The addition of fluoride to water supplies or to dental hygiene regimens in recommended doses has repeatedly been proven to be a safe, effective, and cost-saving measure for ensuring good dental health. Patient concerns about fluoride should be acknowledged and addressed in light of the best available evidence.
—Lloyd Oppel, MD
Alternative Health and Therapeutics Committee
Resources on fluoride supplementation
Visit these web sites for information on the facts and misconceptions of fluoride supplementation. American Academy of Family Physicians. 2004 American Academy of Family Practice policy statement on fluoridation of public water supplies.
Centers for Disease Control and Prevention. Achievements in Public Health, 1900–1999: Fluoridation of Drinking Water to Prevent Dental Caries. www.cdc.gov/mmwr/preview/mmwrhtml/mm4841a1.htm
Quackwatch. Fluoridation: Don’t Let the Poisonmongers Scare You!
2004 US Preventive Services Task Force. Prevention of Dental Caries in Preschool Children. www.ahrq.gov/clinic/uspstf/uspsdnch.htm
Canadian Pediatric Society. Statement on the use of fluoride in infants and children.
1. You’re putting WHAT in our Drinking Water? www.suite101.com/article.cfm/chiropractic_health_care/8930 (accessed 9 August 2006).
2. Fluoridation/Fluoride, Toxic Chemicals in your Water. www.holisticmed.com/fluoride/ (accessed 9 August 2006).
3. The Canadian Dental Association, the Canadian Medical Association, the Canadian Public Health Association, the Canadian Pediatric Society, and the World Health Organization (among others).
4. American Academy of Family Physicians. 2004 American Academy of Family Practice policy statement on fluoridation of public water supplies. www.aafp.org/online/en/home/clinical/clinicalrecs/fluoridation.html (accessed 9 August 2006).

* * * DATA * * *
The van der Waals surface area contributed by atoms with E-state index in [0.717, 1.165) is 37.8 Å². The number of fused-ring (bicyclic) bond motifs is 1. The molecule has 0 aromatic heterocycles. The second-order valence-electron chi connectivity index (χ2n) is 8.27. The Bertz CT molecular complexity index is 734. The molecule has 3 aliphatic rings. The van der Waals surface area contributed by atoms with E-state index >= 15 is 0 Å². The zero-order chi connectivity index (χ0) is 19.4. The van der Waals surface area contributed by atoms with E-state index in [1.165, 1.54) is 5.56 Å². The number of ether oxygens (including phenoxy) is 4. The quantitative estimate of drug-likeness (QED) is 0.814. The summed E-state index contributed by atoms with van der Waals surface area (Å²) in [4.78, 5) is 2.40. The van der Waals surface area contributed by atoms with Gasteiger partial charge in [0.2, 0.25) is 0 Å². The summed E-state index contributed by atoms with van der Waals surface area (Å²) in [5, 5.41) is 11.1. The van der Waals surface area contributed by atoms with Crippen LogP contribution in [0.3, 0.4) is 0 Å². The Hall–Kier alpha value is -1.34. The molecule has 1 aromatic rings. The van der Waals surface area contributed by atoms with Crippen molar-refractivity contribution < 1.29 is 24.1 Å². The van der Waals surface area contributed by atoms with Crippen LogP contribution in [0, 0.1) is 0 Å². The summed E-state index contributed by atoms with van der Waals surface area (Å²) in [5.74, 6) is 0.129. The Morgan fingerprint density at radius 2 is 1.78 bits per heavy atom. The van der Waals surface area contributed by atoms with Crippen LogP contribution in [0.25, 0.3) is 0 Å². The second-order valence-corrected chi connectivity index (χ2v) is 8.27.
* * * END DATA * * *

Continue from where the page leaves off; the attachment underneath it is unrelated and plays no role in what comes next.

5. Hodge HC. Evaluation of some objections to water fluoridation. In: Newbrun E (ed). Fluorides and Dental Caries. 3rd ed. Springfield, Illinois: Charles C. Thomas; 1986:221-255.
6. National Research Council. Health Effects of Ingested Fluoride. Washington, DC: National Academy Press; 1993.
Above is the information needed to cite this article in your paper or presentation. The International Committee
of Medical Journal Editors (ICMJE) recommends the following citation style, which is the now nearly universally
accepted citation style for scientific papers:
Halpern SD, Ubel PA, Caplan AL, Marion DW, Palmer AM, Schiding JK, et al. Solid-organ transplantation in HIV-infected patients. N Engl J Med. 2002;347:284-7.
About the ICMJE and citation styles
The ICMJE is small group of editors of general medical journals who first met informally in Vancouver, British Columbia, in 1978 to establish guidelines for the format of manuscripts submitted to their journals. The group became known as the Vancouver Group. Its requirements for manuscripts, including formats for bibliographic references developed by the U.S. National Library of Medicine (NLM), were first published in 1979. The Vancouver Group expanded and evolved into the International Committee of Medical Journal Editors (ICMJE), which meets annually. The ICMJE created the Recommendations for the Conduct, Reporting, Editing, and Publication of Scholarly Work in Medical Journals to help authors and editors create and distribute accurate, clear, easily accessible reports of biomedical studies.
An alternate version of ICMJE style is to additionally list the month an issue number, but since most journals use continuous pagination, the shorter form provides sufficient information to locate the reference. The NLM now lists all authors.
BCMJ standard citation style is a slight modification of the ICMJE/NLM style, as follows:
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For more information on the ICMJE Recommendations for the Conduct, Reporting, Editing, and Publication of Scholarly Work in Medical Journals, visit www.icmje.org